As soon as he sees Malake enter the rehabilitation center, a smile spreads across Khanoum’s face. The physical therapist has been helping the little girl recover from her accident for the past several weeks. Injured three years ago, Malake was only recently able to access treatment.
“We live in the countryside,” Abou Abdo, her father, explains. “And there aren’t many health centers near us.”
As he makes himself comfortable in the rehabilitation room, Abou Abdo recalls his daughter’s accident: “It was in March 2013 and she went to the market with her grandfather to buy food. The market was bombed and lots of people were killed and maimed. The ambulances arrived and Malake was rushed to the hospital. She had shrapnel lodged in her arm and had to be operated on. She was kept under observation for two days and then sent home.”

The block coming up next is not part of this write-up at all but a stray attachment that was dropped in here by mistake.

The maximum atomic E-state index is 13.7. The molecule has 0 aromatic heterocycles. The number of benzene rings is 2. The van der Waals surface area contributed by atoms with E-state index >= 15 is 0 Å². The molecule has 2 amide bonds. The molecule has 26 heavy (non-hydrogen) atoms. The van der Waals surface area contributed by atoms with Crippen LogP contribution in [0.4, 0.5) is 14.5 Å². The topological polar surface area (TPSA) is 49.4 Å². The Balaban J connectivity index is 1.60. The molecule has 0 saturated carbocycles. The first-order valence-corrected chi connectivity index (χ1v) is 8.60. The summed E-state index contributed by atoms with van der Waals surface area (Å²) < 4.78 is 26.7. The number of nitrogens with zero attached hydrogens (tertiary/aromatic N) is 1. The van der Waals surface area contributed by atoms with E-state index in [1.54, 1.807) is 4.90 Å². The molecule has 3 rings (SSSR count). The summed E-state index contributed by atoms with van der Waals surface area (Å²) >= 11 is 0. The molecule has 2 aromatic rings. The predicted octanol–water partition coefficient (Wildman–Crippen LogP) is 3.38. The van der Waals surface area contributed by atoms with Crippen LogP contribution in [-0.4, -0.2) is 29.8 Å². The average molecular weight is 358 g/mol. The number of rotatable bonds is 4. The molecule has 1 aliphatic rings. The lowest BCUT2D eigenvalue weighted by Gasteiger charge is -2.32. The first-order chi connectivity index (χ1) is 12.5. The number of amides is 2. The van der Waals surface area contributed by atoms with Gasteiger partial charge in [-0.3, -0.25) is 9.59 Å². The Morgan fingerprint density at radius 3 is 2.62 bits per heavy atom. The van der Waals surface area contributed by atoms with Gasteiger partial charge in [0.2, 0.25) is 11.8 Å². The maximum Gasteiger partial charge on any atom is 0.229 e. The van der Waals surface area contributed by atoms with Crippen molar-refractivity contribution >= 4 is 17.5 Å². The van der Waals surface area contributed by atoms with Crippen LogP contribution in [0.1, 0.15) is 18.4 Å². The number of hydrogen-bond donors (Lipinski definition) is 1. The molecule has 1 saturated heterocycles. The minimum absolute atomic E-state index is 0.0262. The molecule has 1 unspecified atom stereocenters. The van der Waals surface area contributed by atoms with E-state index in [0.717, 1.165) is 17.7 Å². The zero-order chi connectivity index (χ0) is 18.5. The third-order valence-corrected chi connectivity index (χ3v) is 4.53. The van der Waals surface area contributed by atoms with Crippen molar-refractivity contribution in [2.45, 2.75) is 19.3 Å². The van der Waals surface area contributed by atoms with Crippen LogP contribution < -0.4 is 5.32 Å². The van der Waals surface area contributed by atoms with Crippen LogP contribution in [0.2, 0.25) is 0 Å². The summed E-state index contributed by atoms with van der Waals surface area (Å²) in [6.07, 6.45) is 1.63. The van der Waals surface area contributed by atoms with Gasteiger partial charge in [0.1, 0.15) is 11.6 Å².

Adou Abdo, who was also injured two years ago, explains the problems his daughter has faced since her accident. “Malake hasn’t been able to do simple things like write with her right hand for three years.”
Malake adds, “I’d like to eat by myself also. And I want to play with my dolls again.”
“When we met her, Malake was still suffering from her injuries,” Khanoum explains. “In these sessions, we’ll work to strengthen her muscles and reduce the problems with her elbow joint. We’re doing everything we can to make sure Malake regains her mobility and can do simple everyday tasks without assistance from her parents.”
Like Malake, 8.4 million Syrian children (over 80%), in Syria or in exile, have been affected by the conflict in their country. Since early 2013, Handicap International has deployed rehabilitation teams and partners in Syria, where they've provided more than 25,000 physical therapy sessions to people with injuries and disabilities. Learn more about our work in Syria.